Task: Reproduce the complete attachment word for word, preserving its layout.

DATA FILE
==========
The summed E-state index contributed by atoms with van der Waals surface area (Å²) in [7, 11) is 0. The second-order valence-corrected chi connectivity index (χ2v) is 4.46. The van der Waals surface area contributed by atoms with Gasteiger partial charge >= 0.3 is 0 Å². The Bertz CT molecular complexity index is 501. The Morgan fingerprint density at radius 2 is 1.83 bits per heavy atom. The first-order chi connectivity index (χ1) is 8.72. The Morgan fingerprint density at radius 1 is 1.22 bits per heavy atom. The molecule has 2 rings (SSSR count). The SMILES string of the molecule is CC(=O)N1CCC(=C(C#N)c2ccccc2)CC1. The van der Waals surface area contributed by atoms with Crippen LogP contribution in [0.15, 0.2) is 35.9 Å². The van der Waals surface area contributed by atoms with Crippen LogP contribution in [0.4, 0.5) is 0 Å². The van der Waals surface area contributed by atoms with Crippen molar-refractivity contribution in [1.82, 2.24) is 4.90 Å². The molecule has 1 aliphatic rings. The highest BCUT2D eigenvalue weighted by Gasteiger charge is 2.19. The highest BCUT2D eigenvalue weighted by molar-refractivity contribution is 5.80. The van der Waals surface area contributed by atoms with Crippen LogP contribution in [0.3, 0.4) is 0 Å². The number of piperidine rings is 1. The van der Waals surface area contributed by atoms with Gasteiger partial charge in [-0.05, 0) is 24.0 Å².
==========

The summed E-state index contributed by atoms with van der Waals surface area (Å²) in [7, 11) is 0. The second-order valence-corrected chi connectivity index (χ2v) is 4.46. The van der Waals surface area contributed by atoms with Gasteiger partial charge >= 0.3 is 0 Å². The Bertz CT molecular complexity index is 501. The Morgan fingerprint density at radius 2 is 1.83 bits per heavy atom. The first-order chi connectivity index (χ1) is 8.72. The Morgan fingerprint density at radius 1 is 1.22 bits per heavy atom. The molecule has 2 rings (SSSR count). The SMILES string of the molecule is CC(=O)N1CCC(=C(C#N)c2ccccc2)CC1. The van der Waals surface area contributed by atoms with Crippen LogP contribution in [0.15, 0.2) is 35.9 Å². The van der Waals surface area contributed by atoms with Crippen LogP contribution in [0.4, 0.5) is 0 Å². The van der Waals surface area contributed by atoms with Crippen molar-refractivity contribution in [1.82, 2.24) is 4.90 Å². The molecule has 1 aliphatic rings. The highest BCUT2D eigenvalue weighted by Gasteiger charge is 2.19. The highest BCUT2D eigenvalue weighted by molar-refractivity contribution is 5.80. The van der Waals surface area contributed by atoms with Crippen LogP contribution in [0.3, 0.4) is 0 Å². The number of piperidine rings is 1. The van der Waals surface area contributed by atoms with Gasteiger partial charge in [-0.05, 0) is 24.0 Å².